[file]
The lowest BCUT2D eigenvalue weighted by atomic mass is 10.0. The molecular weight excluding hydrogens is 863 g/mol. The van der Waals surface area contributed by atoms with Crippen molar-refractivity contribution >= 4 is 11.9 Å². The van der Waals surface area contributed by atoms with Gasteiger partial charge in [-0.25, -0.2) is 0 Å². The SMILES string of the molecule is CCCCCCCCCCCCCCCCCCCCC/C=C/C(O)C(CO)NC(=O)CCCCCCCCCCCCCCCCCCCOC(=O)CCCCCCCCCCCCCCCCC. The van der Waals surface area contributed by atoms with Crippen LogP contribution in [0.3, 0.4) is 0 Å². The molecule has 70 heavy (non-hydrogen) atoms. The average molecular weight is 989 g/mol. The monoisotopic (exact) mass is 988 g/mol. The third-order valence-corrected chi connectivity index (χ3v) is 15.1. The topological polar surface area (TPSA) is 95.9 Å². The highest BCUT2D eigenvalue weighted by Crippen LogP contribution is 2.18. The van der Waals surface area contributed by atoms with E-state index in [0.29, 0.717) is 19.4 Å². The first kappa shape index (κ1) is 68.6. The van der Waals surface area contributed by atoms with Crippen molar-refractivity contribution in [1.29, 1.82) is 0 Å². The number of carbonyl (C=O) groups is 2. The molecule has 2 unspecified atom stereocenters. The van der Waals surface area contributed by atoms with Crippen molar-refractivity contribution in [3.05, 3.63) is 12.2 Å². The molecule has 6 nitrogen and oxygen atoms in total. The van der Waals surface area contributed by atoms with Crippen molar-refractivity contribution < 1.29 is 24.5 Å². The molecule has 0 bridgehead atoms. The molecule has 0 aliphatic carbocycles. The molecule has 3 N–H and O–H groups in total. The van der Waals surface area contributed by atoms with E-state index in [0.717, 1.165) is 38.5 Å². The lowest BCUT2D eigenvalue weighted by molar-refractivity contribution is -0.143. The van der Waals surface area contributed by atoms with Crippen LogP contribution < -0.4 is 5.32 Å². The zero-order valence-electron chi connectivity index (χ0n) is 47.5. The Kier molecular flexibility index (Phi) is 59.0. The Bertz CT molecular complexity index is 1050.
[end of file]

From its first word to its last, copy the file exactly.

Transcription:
The lowest BCUT2D eigenvalue weighted by atomic mass is 10.0. The molecular weight excluding hydrogens is 863 g/mol. The van der Waals surface area contributed by atoms with Crippen molar-refractivity contribution >= 4 is 11.9 Å². The van der Waals surface area contributed by atoms with Gasteiger partial charge in [-0.25, -0.2) is 0 Å². The SMILES string of the molecule is CCCCCCCCCCCCCCCCCCCCC/C=C/C(O)C(CO)NC(=O)CCCCCCCCCCCCCCCCCCCOC(=O)CCCCCCCCCCCCCCCCC. The van der Waals surface area contributed by atoms with Crippen LogP contribution in [0.3, 0.4) is 0 Å². The molecule has 70 heavy (non-hydrogen) atoms. The average molecular weight is 989 g/mol. The monoisotopic (exact) mass is 988 g/mol. The third-order valence-corrected chi connectivity index (χ3v) is 15.1. The topological polar surface area (TPSA) is 95.9 Å². The highest BCUT2D eigenvalue weighted by Crippen LogP contribution is 2.18. The van der Waals surface area contributed by atoms with E-state index in [0.29, 0.717) is 19.4 Å². The first kappa shape index (κ1) is 68.6. The van der Waals surface area contributed by atoms with Crippen molar-refractivity contribution in [1.29, 1.82) is 0 Å². The number of carbonyl (C=O) groups is 2. The molecule has 2 unspecified atom stereocenters. The van der Waals surface area contributed by atoms with Crippen molar-refractivity contribution in [3.05, 3.63) is 12.2 Å². The molecule has 6 nitrogen and oxygen atoms in total. The van der Waals surface area contributed by atoms with Crippen molar-refractivity contribution < 1.29 is 24.5 Å². The molecule has 0 bridgehead atoms. The molecule has 0 aliphatic carbocycles. The molecule has 3 N–H and O–H groups in total. The van der Waals surface area contributed by atoms with E-state index in [0.717, 1.165) is 38.5 Å². The lowest BCUT2D eigenvalue weighted by molar-refractivity contribution is -0.143. The van der Waals surface area contributed by atoms with Crippen LogP contribution < -0.4 is 5.32 Å². The zero-order valence-electron chi connectivity index (χ0n) is 47.5. The Kier molecular flexibility index (Phi) is 59.0. The Bertz CT molecular complexity index is 1050.